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Valentine's Day

ImageRoses are red, 

Violets are blue.
Sugar is sweet,
And so are you.

Valentine’s Day is celebrated on February 14. People exchange valentines—greeting cards or gifts of candy and flowers—with friends and people they love on this day. Valentines express love and affection.

The origin of  VALENTINE’S DAY

Valentine’s Day also is the same day marked for lottery lovers. It dates back to Roman times when young boys and girls had to lead strict separate lives. But on this day on the eve of the festival of Lupercal the names of young girls were written and placed in jars.

Each young man would draw a girls name and she would then be his partner during the duration of the festival. Sometimes the pairing lasted for a year or maybe a lifetime.


Emperor Claudius was a cruel bloody ruler. When he could not recruit enough soldiers for his endless campaigns he blamed it on the men not wanting to leave their lovers and families. Consequently he cancelled all marriages and engagements in Rome. St. Valentine was a Christian priest who secretly got couples married. He was apprehended and jailed. But many visited him and showered him with notes of good wishes and flowers. One of these people was the daughter of the prison guard. Before being hauled off to his fate this holy priest left her a note thanking her for her support and signing it of as ‘Your Valentine’. Finally on the fatal day in February they dragged into the presence of the Prefect of Rome before being clubbed and beheaded. The day of his martyrdom is celebrated as Valentine’s Day.

Valentine is the name of several saints of whom two were celebrated martyrs during the reign of Emperor Claudius. One was a Roman who was killed for refusing to give up Christianity. He died on 14th February 269 AD.  Their festivals fall on 14th February. It is a popular belief that on this day birds mate and sweethearts are chosen.. In 496 AD Pope Gelasius marked February 14th to be St. Valentine’s Day in honour of the martyr. In 1969 the Roman Catholic Church formally recognized eleven martyrs to be honoured by that name on Valentine’s Day.

In course of time February 14th or Valentine’s Day became the date for exchanging messages of love. St. Valentine became the patron saint of love. Poems and simple gifts of flowers were exchanged and there was often a social gathering like a ball.


There is a tradition behind the observance of Valentine’s Day. Hundreds of years ago in England, many children dressed up as adults went singing from house to house. In Wales carved wooden love spoons were gifted. Hearts, keys and keyholes were the favored decorations on the spoons. It referred to the unlocking of hearts. In the Middle Ages the young would draw names from a bowl and wear these on their sleeves for a week, for all to see. During the time of Chaucer traditional courtly love began to flourish. Chaucer used to spell it as ‘Volantynysday’. He wrote a poem about birds coming to choose their mate on this day in honour of the engagement between Richard II of England and Anne of Bohemia.  In some other countries if young girls retained the gift that she had received it would mean that she agreed to marry him. A popular belief was that if a woman saw a Robin flying on Valentine’s Day it would signify her marriage with a sailor. Seeing a sparrow meant a happy union with a poor man. Sighting a goldfish meant marriage with a millionaire. In Paris a High Court of Love was established on Valentine’s Day 1400 dealing with love contracts, betrayals and violence. Women on the basis of poetry reading selected the judges.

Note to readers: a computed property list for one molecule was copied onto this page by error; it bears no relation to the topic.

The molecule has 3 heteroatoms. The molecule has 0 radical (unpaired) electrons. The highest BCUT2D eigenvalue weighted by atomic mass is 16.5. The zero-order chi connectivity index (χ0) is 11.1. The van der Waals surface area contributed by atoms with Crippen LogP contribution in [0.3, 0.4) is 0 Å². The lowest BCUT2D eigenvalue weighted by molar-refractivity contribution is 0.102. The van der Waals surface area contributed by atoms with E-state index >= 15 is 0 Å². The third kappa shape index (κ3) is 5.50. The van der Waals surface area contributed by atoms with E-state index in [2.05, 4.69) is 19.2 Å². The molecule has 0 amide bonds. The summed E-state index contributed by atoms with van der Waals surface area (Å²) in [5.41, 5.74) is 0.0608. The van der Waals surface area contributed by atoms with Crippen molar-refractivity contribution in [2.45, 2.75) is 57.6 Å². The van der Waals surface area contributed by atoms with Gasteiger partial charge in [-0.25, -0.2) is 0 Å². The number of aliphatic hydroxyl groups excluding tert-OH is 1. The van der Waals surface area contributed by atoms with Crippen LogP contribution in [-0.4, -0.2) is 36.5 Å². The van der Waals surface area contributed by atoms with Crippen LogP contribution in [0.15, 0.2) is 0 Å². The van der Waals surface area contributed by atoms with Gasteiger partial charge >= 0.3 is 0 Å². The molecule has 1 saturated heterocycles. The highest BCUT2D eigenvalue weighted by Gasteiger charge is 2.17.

Valentine’s Day does not seem to be confined only to western culture. In China The Night of the Sevens is dedicated to Love. In Japan and Korea a day known as White Day is celebrated a day after Valentine’s Day in honor of the young and love.

In USA Miss Esther Howland was the first one to send a Valentine’s card. Her father owned a stationery store and sales boomed. During the 19th century commercial valentines came to be introduced. Today the day and date means big business. Even children are exchanging cards at school. Since 2001 Greeting Card Association has started giving an annual prize –Esther Howland Award – for the most innovative card.

There are gifts galore to tempt the giddy young and it is a season for cards. After Christmas this is the time for card manufacturers to make hay. They have very cleverly manipulated a taste for the Valentine Day’s culture into a global market. Gifts are no longer simple. The diamond industry has started selling itself and others are not left behind. All this set off ripples of anti-Valentine’s Day protests in traditional pockets of the world.   A recent trend is to mark February 14th as Single Awareness Day.

Source: Microsoft ® Encarta